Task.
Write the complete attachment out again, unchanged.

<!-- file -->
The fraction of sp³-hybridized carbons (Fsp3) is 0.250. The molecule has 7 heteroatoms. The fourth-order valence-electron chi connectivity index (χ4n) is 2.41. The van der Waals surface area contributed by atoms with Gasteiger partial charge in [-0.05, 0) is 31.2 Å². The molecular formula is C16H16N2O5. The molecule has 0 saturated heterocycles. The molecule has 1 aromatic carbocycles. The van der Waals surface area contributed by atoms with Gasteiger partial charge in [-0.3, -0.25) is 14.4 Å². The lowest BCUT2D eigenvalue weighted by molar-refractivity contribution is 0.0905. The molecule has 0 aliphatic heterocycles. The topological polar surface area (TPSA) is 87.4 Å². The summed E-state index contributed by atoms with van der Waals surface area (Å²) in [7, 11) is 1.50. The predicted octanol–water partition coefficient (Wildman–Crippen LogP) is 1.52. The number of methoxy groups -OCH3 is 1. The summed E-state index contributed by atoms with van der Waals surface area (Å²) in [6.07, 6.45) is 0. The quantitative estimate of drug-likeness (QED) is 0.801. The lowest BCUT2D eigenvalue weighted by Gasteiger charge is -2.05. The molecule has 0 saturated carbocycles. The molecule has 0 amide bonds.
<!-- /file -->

The fraction of sp³-hybridized carbons (Fsp3) is 0.250. The molecule has 7 heteroatoms. The fourth-order valence-electron chi connectivity index (χ4n) is 2.41. The van der Waals surface area contributed by atoms with Gasteiger partial charge in [-0.05, 0) is 31.2 Å². The molecular formula is C16H16N2O5. The molecule has 0 saturated heterocycles. The molecule has 1 aromatic carbocycles. The van der Waals surface area contributed by atoms with Gasteiger partial charge in [-0.3, -0.25) is 14.4 Å². The lowest BCUT2D eigenvalue weighted by molar-refractivity contribution is 0.0905. The molecule has 0 aliphatic heterocycles. The topological polar surface area (TPSA) is 87.4 Å². The summed E-state index contributed by atoms with van der Waals surface area (Å²) in [7, 11) is 1.50. The predicted octanol–water partition coefficient (Wildman–Crippen LogP) is 1.52. The number of methoxy groups -OCH3 is 1. The summed E-state index contributed by atoms with van der Waals surface area (Å²) in [6.07, 6.45) is 0. The quantitative estimate of drug-likeness (QED) is 0.801. The lowest BCUT2D eigenvalue weighted by Gasteiger charge is -2.05. The molecule has 0 saturated carbocycles. The molecule has 0 amide bonds.